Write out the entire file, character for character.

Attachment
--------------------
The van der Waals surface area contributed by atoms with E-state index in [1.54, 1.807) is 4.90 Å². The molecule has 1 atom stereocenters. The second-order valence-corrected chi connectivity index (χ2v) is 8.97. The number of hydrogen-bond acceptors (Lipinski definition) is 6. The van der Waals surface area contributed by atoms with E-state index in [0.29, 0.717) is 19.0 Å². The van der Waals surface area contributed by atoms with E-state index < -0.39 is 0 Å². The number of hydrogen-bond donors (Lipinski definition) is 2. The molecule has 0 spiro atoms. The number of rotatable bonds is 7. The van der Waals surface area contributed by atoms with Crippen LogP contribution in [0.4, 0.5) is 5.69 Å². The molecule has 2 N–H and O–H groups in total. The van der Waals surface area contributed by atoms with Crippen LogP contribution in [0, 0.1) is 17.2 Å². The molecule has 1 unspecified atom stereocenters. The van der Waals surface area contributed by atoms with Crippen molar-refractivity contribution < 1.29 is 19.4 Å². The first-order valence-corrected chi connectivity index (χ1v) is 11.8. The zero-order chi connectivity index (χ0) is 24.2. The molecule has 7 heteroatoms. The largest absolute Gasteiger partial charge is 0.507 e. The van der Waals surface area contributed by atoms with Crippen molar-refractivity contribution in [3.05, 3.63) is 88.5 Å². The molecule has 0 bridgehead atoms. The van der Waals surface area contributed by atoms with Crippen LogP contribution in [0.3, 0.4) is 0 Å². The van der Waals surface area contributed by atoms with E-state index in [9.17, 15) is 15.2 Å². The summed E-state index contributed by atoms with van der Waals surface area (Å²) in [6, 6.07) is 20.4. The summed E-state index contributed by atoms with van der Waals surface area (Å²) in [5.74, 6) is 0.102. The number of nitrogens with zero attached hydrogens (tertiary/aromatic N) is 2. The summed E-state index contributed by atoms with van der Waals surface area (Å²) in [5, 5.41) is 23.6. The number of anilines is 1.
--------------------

The van der Waals surface area contributed by atoms with E-state index in [1.54, 1.807) is 4.90 Å². The molecule has 1 atom stereocenters. The second-order valence-corrected chi connectivity index (χ2v) is 8.97. The number of hydrogen-bond acceptors (Lipinski definition) is 6. The van der Waals surface area contributed by atoms with E-state index in [0.29, 0.717) is 19.0 Å². The van der Waals surface area contributed by atoms with E-state index < -0.39 is 0 Å². The number of hydrogen-bond donors (Lipinski definition) is 2. The molecule has 0 spiro atoms. The number of rotatable bonds is 7. The van der Waals surface area contributed by atoms with Crippen LogP contribution in [0.4, 0.5) is 5.69 Å². The molecule has 2 N–H and O–H groups in total. The van der Waals surface area contributed by atoms with Crippen LogP contribution in [0, 0.1) is 17.2 Å². The molecule has 1 unspecified atom stereocenters. The van der Waals surface area contributed by atoms with Crippen molar-refractivity contribution < 1.29 is 19.4 Å². The first-order valence-corrected chi connectivity index (χ1v) is 11.8. The zero-order chi connectivity index (χ0) is 24.2. The molecule has 7 heteroatoms. The largest absolute Gasteiger partial charge is 0.507 e. The van der Waals surface area contributed by atoms with Crippen molar-refractivity contribution in [3.05, 3.63) is 88.5 Å². The molecule has 0 bridgehead atoms. The van der Waals surface area contributed by atoms with Crippen LogP contribution in [0.3, 0.4) is 0 Å². The van der Waals surface area contributed by atoms with E-state index in [9.17, 15) is 15.2 Å². The summed E-state index contributed by atoms with van der Waals surface area (Å²) in [6, 6.07) is 20.4. The summed E-state index contributed by atoms with van der Waals surface area (Å²) in [5.74, 6) is 0.102. The number of nitrogens with zero attached hydrogens (tertiary/aromatic N) is 2. The summed E-state index contributed by atoms with van der Waals surface area (Å²) in [5, 5.41) is 23.6. The number of anilines is 1.